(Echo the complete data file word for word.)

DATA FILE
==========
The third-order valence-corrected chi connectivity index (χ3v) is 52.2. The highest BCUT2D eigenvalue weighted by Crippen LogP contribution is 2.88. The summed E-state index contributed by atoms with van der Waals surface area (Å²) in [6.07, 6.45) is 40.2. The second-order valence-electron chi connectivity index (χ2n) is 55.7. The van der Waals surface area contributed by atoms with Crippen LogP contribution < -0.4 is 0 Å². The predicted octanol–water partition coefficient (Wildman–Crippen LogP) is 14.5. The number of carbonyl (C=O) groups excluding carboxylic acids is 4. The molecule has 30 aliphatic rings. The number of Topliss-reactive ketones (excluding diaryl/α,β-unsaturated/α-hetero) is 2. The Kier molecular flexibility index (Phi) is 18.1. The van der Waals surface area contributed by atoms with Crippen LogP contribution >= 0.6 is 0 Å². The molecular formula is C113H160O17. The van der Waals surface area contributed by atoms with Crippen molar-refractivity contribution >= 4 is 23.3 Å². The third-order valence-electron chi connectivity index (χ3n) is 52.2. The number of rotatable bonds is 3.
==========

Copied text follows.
The third-order valence-corrected chi connectivity index (χ3v) is 52.2. The highest BCUT2D eigenvalue weighted by Crippen LogP contribution is 2.88. The summed E-state index contributed by atoms with van der Waals surface area (Å²) in [6.07, 6.45) is 40.2. The second-order valence-electron chi connectivity index (χ2n) is 55.7. The van der Waals surface area contributed by atoms with Crippen LogP contribution < -0.4 is 0 Å². The predicted octanol–water partition coefficient (Wildman–Crippen LogP) is 14.5. The number of carbonyl (C=O) groups excluding carboxylic acids is 4. The molecule has 30 aliphatic rings. The number of Topliss-reactive ketones (excluding diaryl/α,β-unsaturated/α-hetero) is 2. The Kier molecular flexibility index (Phi) is 18.1. The van der Waals surface area contributed by atoms with Crippen LogP contribution >= 0.6 is 0 Å². The molecular formula is C113H160O17. The van der Waals surface area contributed by atoms with Crippen molar-refractivity contribution >= 4 is 23.3 Å². The third-order valence-electron chi connectivity index (χ3n) is 52.2. The number of rotatable bonds is 3.